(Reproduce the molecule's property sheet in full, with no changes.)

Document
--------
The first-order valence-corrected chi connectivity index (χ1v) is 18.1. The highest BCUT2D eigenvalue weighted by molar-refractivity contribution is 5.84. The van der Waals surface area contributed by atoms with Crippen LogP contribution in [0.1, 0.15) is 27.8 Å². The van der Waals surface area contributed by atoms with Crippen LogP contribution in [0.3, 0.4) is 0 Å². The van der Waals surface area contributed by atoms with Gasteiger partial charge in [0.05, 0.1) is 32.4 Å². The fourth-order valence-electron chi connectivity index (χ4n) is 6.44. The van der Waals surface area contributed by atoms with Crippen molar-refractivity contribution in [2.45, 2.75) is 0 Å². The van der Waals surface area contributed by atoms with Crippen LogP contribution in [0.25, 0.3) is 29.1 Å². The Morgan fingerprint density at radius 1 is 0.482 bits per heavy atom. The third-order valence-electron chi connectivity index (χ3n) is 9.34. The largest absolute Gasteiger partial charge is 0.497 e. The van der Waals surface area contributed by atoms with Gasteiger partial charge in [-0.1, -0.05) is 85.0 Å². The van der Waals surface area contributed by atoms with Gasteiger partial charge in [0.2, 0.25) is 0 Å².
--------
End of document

The first-order valence-corrected chi connectivity index (χ1v) is 18.1. The highest BCUT2D eigenvalue weighted by molar-refractivity contribution is 5.84. The van der Waals surface area contributed by atoms with Crippen LogP contribution in [0.1, 0.15) is 27.8 Å². The van der Waals surface area contributed by atoms with Crippen LogP contribution in [0.3, 0.4) is 0 Å². The van der Waals surface area contributed by atoms with Gasteiger partial charge in [0.05, 0.1) is 32.4 Å². The fourth-order valence-electron chi connectivity index (χ4n) is 6.44. The van der Waals surface area contributed by atoms with Crippen molar-refractivity contribution in [2.45, 2.75) is 0 Å². The van der Waals surface area contributed by atoms with Crippen LogP contribution in [0.25, 0.3) is 29.1 Å². The Morgan fingerprint density at radius 1 is 0.482 bits per heavy atom. The third-order valence-electron chi connectivity index (χ3n) is 9.34. The largest absolute Gasteiger partial charge is 0.497 e. The van der Waals surface area contributed by atoms with Gasteiger partial charge in [-0.1, -0.05) is 85.0 Å². The van der Waals surface area contributed by atoms with Gasteiger partial charge in [0.2, 0.25) is 0 Å².